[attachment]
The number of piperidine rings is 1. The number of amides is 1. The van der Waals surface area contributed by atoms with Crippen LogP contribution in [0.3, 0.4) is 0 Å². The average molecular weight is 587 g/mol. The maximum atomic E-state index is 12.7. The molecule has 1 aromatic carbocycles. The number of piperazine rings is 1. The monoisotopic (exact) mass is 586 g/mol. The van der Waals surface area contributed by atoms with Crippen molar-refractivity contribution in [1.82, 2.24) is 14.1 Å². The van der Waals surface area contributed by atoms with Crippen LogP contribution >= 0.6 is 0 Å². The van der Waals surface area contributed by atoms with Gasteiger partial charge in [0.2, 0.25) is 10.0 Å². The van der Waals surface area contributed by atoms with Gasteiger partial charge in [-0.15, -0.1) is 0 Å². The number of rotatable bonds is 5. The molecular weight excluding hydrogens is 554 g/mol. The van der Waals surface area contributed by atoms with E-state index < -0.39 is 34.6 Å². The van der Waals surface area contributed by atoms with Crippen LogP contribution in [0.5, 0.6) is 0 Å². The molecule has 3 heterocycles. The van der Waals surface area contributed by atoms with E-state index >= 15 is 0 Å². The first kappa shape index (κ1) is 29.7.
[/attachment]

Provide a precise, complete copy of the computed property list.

The number of piperidine rings is 1. The number of amides is 1. The van der Waals surface area contributed by atoms with Crippen LogP contribution in [0.3, 0.4) is 0 Å². The average molecular weight is 587 g/mol. The maximum atomic E-state index is 12.7. The molecule has 1 aromatic carbocycles. The number of piperazine rings is 1. The monoisotopic (exact) mass is 586 g/mol. The van der Waals surface area contributed by atoms with Crippen molar-refractivity contribution in [1.82, 2.24) is 14.1 Å². The van der Waals surface area contributed by atoms with Crippen LogP contribution >= 0.6 is 0 Å². The van der Waals surface area contributed by atoms with Gasteiger partial charge in [0.2, 0.25) is 10.0 Å². The van der Waals surface area contributed by atoms with Gasteiger partial charge in [-0.15, -0.1) is 0 Å². The number of rotatable bonds is 5. The molecular weight excluding hydrogens is 554 g/mol. The van der Waals surface area contributed by atoms with E-state index < -0.39 is 34.6 Å². The van der Waals surface area contributed by atoms with Crippen LogP contribution in [0.5, 0.6) is 0 Å². The molecule has 3 heterocycles. The van der Waals surface area contributed by atoms with E-state index >= 15 is 0 Å². The first kappa shape index (κ1) is 29.7.